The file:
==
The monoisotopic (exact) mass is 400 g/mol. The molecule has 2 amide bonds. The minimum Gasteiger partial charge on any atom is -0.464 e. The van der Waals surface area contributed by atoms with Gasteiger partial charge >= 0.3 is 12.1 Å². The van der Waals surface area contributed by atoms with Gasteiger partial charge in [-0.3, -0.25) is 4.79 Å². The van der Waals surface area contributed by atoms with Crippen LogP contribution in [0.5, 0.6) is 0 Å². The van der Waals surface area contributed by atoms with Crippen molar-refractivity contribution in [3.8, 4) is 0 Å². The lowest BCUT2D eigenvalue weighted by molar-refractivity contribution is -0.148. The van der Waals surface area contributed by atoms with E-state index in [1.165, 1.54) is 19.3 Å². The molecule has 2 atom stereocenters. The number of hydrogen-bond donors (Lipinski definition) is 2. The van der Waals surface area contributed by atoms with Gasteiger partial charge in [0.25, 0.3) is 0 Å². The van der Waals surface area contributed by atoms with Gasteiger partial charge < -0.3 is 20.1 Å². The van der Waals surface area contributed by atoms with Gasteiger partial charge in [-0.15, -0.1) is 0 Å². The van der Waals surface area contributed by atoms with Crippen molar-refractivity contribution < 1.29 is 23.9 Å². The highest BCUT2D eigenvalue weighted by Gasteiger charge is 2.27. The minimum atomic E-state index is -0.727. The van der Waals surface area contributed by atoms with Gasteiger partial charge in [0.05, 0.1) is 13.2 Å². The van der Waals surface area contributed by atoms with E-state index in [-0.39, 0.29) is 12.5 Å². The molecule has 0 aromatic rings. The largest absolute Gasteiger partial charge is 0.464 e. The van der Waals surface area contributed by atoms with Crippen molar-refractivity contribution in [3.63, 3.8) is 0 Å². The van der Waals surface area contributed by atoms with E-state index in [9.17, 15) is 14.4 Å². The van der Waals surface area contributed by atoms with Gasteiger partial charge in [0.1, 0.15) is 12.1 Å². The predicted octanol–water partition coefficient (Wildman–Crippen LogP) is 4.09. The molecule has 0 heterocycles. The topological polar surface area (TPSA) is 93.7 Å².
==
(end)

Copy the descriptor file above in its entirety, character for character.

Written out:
The monoisotopic (exact) mass is 400 g/mol. The molecule has 2 amide bonds. The minimum Gasteiger partial charge on any atom is -0.464 e. The van der Waals surface area contributed by atoms with Gasteiger partial charge >= 0.3 is 12.1 Å². The van der Waals surface area contributed by atoms with Gasteiger partial charge in [-0.3, -0.25) is 4.79 Å². The van der Waals surface area contributed by atoms with Crippen LogP contribution in [0.5, 0.6) is 0 Å². The van der Waals surface area contributed by atoms with Crippen molar-refractivity contribution in [3.8, 4) is 0 Å². The lowest BCUT2D eigenvalue weighted by molar-refractivity contribution is -0.148. The van der Waals surface area contributed by atoms with E-state index in [1.165, 1.54) is 19.3 Å². The molecule has 2 atom stereocenters. The number of hydrogen-bond donors (Lipinski definition) is 2. The van der Waals surface area contributed by atoms with Gasteiger partial charge in [0.25, 0.3) is 0 Å². The van der Waals surface area contributed by atoms with Gasteiger partial charge < -0.3 is 20.1 Å². The van der Waals surface area contributed by atoms with Gasteiger partial charge in [-0.15, -0.1) is 0 Å². The van der Waals surface area contributed by atoms with Crippen molar-refractivity contribution < 1.29 is 23.9 Å². The highest BCUT2D eigenvalue weighted by Gasteiger charge is 2.27. The minimum atomic E-state index is -0.727. The van der Waals surface area contributed by atoms with Gasteiger partial charge in [0.05, 0.1) is 13.2 Å². The van der Waals surface area contributed by atoms with E-state index in [-0.39, 0.29) is 12.5 Å². The molecule has 0 aromatic rings. The largest absolute Gasteiger partial charge is 0.464 e. The van der Waals surface area contributed by atoms with Crippen molar-refractivity contribution in [3.63, 3.8) is 0 Å². The van der Waals surface area contributed by atoms with E-state index in [9.17, 15) is 14.4 Å². The van der Waals surface area contributed by atoms with Gasteiger partial charge in [0.1, 0.15) is 12.1 Å². The predicted octanol–water partition coefficient (Wildman–Crippen LogP) is 4.09. The molecule has 0 heterocycles. The topological polar surface area (TPSA) is 93.7 Å².